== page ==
Trainee Advanced Clinical Practitioner Diary- Day 16 - Critical Care Practitioner

Trainee Advanced Clinical Practitioner Diary- Day 16

Febrile convulsions, eczema.

Febrile Seizures

Febrile seizures. BMJ 2007

Febrile seizures occur between 3 months and 6 years. Majority of children have their seizure on the first day of illness. Degree of fever is variable. Measured fever is most often above 39 degrees.

Studies in febrile seizures: I. Height of Body Temperature as a Measure of the Febrile-seizure Threshold. Peadiatrics 1959

Generally accepted criteria for febrile seizures include:

  • A convulsion associated with an elevated temperature greater than 38°C
  • A child older than three months and younger than six years of age
  • Absence of central nervous system infection or inflammation
  • Absence of acute systemic metabolic abnormality that may produce convulsions
  • No history of previous afebrile seizures.

Seizures can be simple (generalised, lasting less than 15 minutes, do not recur in a 24 hour period) or complex (focal, last longer than 15 minutes or occur more than once in 24 hours).

Studies indicate that those patients with complex seizures are at higher risk of repeat episodes.

Revised terminology and concepts for organization of seizures and epilepsies: report of the ILAE Commission on Classification and Terminology, 2005-2009. Epilepsia 2010

Predictors of Epilepsy in Children Who Have Experienced Febrile Seizures. NEJM 1976



  • seizure characteristics
  • duration
  • presence of focal features
  • immunisation status

The risk of seizures after receipt of whole-cell pertussis or measles, mumps, and rubella vaccine. NEJM 2001.

MMR2 immunization at 4 to 5 years and 10 to 12 years of age: a comparison of adverse clinical events after immunization in the Vaccine Safety Datalink project. The Vaccine Safety Datalink Team. Peadiatrics 1997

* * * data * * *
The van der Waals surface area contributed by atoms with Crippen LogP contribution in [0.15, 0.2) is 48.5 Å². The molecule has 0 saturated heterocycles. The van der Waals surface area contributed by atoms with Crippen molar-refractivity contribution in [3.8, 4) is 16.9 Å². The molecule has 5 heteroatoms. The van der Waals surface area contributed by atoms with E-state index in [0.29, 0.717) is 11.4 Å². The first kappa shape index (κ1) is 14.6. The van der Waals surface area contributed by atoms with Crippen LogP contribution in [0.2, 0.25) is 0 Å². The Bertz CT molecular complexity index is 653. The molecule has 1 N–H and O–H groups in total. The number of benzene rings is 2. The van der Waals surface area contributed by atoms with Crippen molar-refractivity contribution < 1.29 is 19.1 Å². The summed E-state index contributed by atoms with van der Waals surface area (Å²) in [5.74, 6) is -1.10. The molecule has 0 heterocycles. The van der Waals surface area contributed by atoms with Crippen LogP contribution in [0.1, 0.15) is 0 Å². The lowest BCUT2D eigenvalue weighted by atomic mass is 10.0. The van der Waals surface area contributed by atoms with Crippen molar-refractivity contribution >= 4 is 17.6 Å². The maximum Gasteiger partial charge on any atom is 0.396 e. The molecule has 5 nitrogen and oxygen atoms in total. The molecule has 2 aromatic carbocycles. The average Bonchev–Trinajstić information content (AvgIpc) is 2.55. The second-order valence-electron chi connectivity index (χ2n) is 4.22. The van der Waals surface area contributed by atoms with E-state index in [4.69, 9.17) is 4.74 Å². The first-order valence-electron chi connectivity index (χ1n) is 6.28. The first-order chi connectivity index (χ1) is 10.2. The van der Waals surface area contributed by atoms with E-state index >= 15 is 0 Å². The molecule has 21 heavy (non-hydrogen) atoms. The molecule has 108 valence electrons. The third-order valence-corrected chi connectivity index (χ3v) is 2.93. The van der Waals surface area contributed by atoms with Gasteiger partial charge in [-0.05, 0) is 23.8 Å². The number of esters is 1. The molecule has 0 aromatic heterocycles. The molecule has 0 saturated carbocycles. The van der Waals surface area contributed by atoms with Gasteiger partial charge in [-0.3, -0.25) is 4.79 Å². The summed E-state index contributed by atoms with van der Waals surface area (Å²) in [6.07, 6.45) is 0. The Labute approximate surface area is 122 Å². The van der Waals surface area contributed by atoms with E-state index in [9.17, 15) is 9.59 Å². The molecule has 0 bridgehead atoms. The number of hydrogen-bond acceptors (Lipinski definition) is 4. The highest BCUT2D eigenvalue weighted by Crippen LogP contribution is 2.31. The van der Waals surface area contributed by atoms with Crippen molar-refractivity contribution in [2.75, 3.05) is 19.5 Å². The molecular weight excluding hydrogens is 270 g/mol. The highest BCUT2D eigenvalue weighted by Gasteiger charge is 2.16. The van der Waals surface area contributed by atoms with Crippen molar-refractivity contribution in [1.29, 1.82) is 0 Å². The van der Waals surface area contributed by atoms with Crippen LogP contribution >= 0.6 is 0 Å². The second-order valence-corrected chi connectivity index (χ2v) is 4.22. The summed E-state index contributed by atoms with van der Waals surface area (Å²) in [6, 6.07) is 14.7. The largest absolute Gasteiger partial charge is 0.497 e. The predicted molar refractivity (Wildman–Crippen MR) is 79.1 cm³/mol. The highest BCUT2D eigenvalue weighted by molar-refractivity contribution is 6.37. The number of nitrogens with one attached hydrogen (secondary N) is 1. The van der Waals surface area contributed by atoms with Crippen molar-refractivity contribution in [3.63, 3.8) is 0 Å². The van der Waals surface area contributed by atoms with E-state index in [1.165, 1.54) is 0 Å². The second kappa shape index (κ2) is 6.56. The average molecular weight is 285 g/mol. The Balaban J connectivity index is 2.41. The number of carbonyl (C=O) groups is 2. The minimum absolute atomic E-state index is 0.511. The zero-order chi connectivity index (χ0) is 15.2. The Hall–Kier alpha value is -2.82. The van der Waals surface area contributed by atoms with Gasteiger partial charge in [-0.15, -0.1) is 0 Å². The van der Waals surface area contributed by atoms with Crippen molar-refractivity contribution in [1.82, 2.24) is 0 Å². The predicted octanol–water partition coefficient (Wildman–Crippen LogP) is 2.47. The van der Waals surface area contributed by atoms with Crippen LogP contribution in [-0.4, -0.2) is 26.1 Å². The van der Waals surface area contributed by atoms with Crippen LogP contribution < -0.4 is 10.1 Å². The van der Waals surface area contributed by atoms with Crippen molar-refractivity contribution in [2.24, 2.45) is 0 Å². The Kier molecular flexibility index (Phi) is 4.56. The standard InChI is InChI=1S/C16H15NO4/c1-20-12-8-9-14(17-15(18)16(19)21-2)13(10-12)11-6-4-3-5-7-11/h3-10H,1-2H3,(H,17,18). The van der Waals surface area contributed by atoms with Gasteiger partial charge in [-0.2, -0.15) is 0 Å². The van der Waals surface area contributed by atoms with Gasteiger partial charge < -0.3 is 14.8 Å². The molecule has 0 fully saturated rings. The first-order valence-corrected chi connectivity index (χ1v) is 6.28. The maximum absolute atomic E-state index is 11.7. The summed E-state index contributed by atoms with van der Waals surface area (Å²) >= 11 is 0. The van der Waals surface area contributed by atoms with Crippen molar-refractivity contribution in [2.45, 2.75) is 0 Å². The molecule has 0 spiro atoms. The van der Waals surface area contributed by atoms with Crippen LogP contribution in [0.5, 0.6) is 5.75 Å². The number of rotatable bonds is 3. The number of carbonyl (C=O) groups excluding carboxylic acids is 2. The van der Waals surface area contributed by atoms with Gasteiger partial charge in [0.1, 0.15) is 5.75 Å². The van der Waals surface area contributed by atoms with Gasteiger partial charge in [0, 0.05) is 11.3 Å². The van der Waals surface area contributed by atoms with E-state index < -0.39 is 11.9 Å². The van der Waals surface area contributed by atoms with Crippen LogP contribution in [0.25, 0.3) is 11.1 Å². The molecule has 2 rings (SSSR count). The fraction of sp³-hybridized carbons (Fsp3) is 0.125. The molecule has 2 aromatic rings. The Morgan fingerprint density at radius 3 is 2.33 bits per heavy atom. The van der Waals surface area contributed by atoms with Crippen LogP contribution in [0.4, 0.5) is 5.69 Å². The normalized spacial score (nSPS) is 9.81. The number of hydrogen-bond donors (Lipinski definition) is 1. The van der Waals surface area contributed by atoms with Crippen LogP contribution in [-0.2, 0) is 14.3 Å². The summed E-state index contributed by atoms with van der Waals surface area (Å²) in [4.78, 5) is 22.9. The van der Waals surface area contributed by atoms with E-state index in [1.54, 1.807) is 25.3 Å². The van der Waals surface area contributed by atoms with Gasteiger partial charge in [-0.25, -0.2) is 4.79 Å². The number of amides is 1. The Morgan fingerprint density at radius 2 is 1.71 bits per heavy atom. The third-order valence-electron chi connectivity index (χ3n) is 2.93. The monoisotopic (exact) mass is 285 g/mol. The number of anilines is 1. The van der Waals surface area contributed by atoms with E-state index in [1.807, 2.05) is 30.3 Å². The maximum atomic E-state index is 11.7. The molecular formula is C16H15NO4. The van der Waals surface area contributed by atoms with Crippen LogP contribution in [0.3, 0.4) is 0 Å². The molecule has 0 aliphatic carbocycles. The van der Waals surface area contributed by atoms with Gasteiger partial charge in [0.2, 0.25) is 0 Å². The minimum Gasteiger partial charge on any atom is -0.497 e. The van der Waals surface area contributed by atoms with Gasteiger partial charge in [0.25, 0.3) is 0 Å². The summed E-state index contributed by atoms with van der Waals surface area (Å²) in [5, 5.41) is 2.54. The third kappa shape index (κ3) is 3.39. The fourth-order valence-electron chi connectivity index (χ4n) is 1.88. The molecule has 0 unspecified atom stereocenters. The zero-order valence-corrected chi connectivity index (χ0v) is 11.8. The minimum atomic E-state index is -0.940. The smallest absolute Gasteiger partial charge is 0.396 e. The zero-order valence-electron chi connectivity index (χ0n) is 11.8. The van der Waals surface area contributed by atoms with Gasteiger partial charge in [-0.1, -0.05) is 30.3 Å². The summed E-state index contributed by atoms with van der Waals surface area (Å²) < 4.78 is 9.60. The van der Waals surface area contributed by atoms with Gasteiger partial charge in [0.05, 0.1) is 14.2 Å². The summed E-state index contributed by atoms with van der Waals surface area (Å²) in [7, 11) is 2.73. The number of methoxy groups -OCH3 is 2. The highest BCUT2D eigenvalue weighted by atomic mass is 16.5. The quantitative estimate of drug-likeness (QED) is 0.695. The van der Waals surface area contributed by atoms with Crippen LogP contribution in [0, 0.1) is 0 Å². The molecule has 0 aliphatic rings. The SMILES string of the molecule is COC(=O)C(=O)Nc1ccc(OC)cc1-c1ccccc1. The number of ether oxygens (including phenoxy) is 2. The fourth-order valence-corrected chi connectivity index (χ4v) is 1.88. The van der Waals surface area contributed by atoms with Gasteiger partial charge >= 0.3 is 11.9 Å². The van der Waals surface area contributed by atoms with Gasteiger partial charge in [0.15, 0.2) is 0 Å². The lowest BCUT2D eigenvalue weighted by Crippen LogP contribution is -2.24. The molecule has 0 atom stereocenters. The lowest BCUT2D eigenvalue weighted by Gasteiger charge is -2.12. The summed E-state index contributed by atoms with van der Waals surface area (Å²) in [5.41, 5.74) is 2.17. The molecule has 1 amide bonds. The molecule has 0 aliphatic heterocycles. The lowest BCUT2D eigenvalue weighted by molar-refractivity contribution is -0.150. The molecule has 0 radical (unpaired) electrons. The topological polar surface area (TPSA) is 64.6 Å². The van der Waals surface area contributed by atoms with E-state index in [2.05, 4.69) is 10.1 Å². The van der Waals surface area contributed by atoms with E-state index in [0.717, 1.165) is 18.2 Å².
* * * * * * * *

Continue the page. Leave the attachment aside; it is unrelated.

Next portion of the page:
• family history/social history
  • known neurology.

Prenatal exposure to cigarettes, alcohol, and coffee and the risk for febrile seizures. Peadiatrics 2005


  • level of conciousness
  • Meningismus – A group of symptoms similar to meningitis (stiff neck, reaction to light and headache) without inflammation of the membranes lining the brain.
  • tense or bulging fontanelle.
  • Post ictal drowsiness usually resolves within 5 to 10 minutes.
  • Signs of infection- ears, throat etc.


Most febrile convulsions have resolved by the time treatment is sought. If seizure activity continues beyond five minutes then intravenous benzodiazepines should be given.

Drug management for acute tonic-clonic convulsions including convulsive status epilepticus in children (Review). Cochrane. 2010

Feverish illness in children: Assessment and initial management in children younger than 5 years. NICE 2013

EMBasic Podcast on Febrile Seizures.


Atopic dermatitis is a chronic, pruritic, inflammatory skin disease.

Clinical features include:

  • skin dryness
  • erythema
  • oozing
  • crusting
  • pruritus (itching)


Elimination of exacerbating factors.

  • avoid excessive bathing without moisturisation
  • avoid heat and low humidity
  • avoid emotional stress
  • avoid solvents and detergents.

What causes worsening of eczema? A systematic review. Br J Dermatology 2006.

Standard treatment is based around the use of moisturisers and anti inflammatory preparations.

International Consensus Conference on Atopic Dermatitis II (ICCAD II): clinical update and current treatment strategies. Br J Dermatology 2003

Atopic eczema in children. Management of atopic eczema in children from birth up to the age of 12 years. NICE. 2007.

Maintenance of skin moisture is important. To maintain skin hydration, emollients should be applied at least two times per day and immediately after hand washing and bathing.

Antihistamines are used to treat both puritus and eye irritation. The evidence is weak supporting their use.

An evidence based review of the efficacy of antihistamines in relieving pruritus in atopic dermatitis. Arch Dermatol. 1999



  • Mild- Areas of dry skin, infrequent itching (with or without small areas of redness); little impact on everyday activities, sleep, and psychosocial wellbeing.
  • Moderate- Areas of dry skin, frequent itching, redness (with or without excoriation and localized skin thickening); Moderate impact on everyday activities and psychosocial wellbeing, frequently disturbed sleep.
  • Severe- Widespread areas of dry skin, incessant itching, redness (with or without excoriation, extensive skin thickening, bleeding, oozing, cracking, and alteration of pigmentation); severe limitation of everyday activities and psychosocial functioning, nightly loss of sleep.

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